Choosing a model- this step involves the selection of a model best suited to the prepared data. To select the best model, some factors have to be considered. The right model needs to meet the goals of the task in consideration. It needs to offer an acceptable degree of accuracy. The complexity of the model concerning the available dataset has to be considered as well. A more complex model increases the likelihood of overfitting, which we shall define later on. It might also be crucial to validate the effectiveness and stability of your model. A useful technique for this is cross validation.
Simply put, cross-validation gives us an idea of how well our model performs on training data. Various machine learning models may be compared to select the best one for a given task. To compare performance, cross-validation may be carried out on different models. The cross-validation scores for different models would show us which is the most accurate for the given data. Visualization of the performance of machine learning models also makes comparison easy. We get to compare properties such as variance and average accuracy among others.
Training- the model is trained in this stage (using data). Data may be split as test data and training data. Test data is used to test the model. Training data trains the model.
Evaluation- the model performance is evaluated at this stage through several metrics. An example of an evaluation metric is the confusion matrix. The confusion matrix is a summary of the results of prediction when dealing with a classification problem. It summarizes the correct and incorrect predictions and highlights the types of errors being made by a classifier. Another evaluation metric is classification accuracy. This is a ratio of correct predictions made to all predictions made. An example of a metric when dealing with a regression problem is the mean squared error, which gives an idea of the magnitude of error.
Model deployment- the models are deployed. They are integrated into their intended processes or applications. Python libraries that can be used to package and deploy machine learning models include Flask, Django, and Bottle. Machine learning models can be deployed as APIs. The reasons for deployment as an API include the ease of scaling and ease of integration with multiple systems. An example of a machine learning model deployed as an API is Foodivisus, which recognizes food categories from input images.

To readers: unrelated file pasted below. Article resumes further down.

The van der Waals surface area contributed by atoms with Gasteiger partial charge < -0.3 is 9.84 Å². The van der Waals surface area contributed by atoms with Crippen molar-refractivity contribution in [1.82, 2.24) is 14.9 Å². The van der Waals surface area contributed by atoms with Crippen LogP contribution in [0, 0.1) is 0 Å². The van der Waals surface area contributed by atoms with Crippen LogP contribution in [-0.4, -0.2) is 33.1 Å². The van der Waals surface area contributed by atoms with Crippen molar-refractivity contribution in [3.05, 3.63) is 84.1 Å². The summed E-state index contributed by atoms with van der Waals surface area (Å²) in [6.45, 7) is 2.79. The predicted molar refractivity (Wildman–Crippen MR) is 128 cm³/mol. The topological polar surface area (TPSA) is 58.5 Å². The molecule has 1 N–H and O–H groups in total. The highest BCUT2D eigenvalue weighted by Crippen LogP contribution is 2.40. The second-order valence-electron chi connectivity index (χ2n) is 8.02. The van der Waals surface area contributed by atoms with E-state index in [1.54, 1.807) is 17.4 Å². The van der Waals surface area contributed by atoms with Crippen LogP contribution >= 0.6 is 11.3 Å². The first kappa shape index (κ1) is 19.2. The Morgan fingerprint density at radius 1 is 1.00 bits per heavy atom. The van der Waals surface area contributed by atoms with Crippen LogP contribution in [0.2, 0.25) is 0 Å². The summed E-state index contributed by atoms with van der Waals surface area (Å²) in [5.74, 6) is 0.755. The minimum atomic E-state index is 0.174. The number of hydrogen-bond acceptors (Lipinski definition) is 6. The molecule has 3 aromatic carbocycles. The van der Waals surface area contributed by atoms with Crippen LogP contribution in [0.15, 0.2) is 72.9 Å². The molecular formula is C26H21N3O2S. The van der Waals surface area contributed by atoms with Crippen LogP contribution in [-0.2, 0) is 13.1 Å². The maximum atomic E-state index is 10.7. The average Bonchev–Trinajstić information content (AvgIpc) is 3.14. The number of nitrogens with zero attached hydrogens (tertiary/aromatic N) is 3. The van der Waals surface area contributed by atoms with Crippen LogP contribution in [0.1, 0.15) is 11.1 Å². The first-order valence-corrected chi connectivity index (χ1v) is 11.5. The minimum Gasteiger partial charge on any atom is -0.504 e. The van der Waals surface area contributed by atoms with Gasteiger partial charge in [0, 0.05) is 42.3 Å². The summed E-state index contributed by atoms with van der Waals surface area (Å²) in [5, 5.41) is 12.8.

Performance monitoring- a model should always be monitored after deployment. This ensures the model works correctly. It also provides the chance to update models or carry out maintenance on them.
As mentioned previously, feature engineering falls into the data preparation stage of the machine learning process. Let us finally define feature engineering. Feature engineering is the process of creating new input features for machine learning.
Features are extracted from raw data. These features are then transformed into formats compatible with the machine learning process. Domain knowledge of data is key to the process. Along with domain knowledge, both programming and math skills are required to perform feature engineering. The correct features make machine learning algorithms successful.
This is one of the most effective ways to improve model performance. But what is a feature? According to Wikipedia, a feature is a property shared by all the independent units on which analysis is to be done.
It is a characteristic that might assist in problem-solving. As beneficial as this process is, it is often described as being time-consuming. It also is a difficult process. Furthermore, it requires domain expertise for the data being analyzed. So, why exactly do we need this process?
Need for Feature Engineering
Features influence the results of predictive models. I’d like to highlight two points on the importance of this process:
Reduced complexity: Algorithms are fed raw data to build these models. However, these algorithms make predictions without a clear guide. Feature engineering guide these algorithms. But what is the benefit of this? For starters, with correct features, model complexity will reduce. The correct scope and purpose of the model will make the process more efficient. This makes it simpler to understand, build, modify, and maintain models.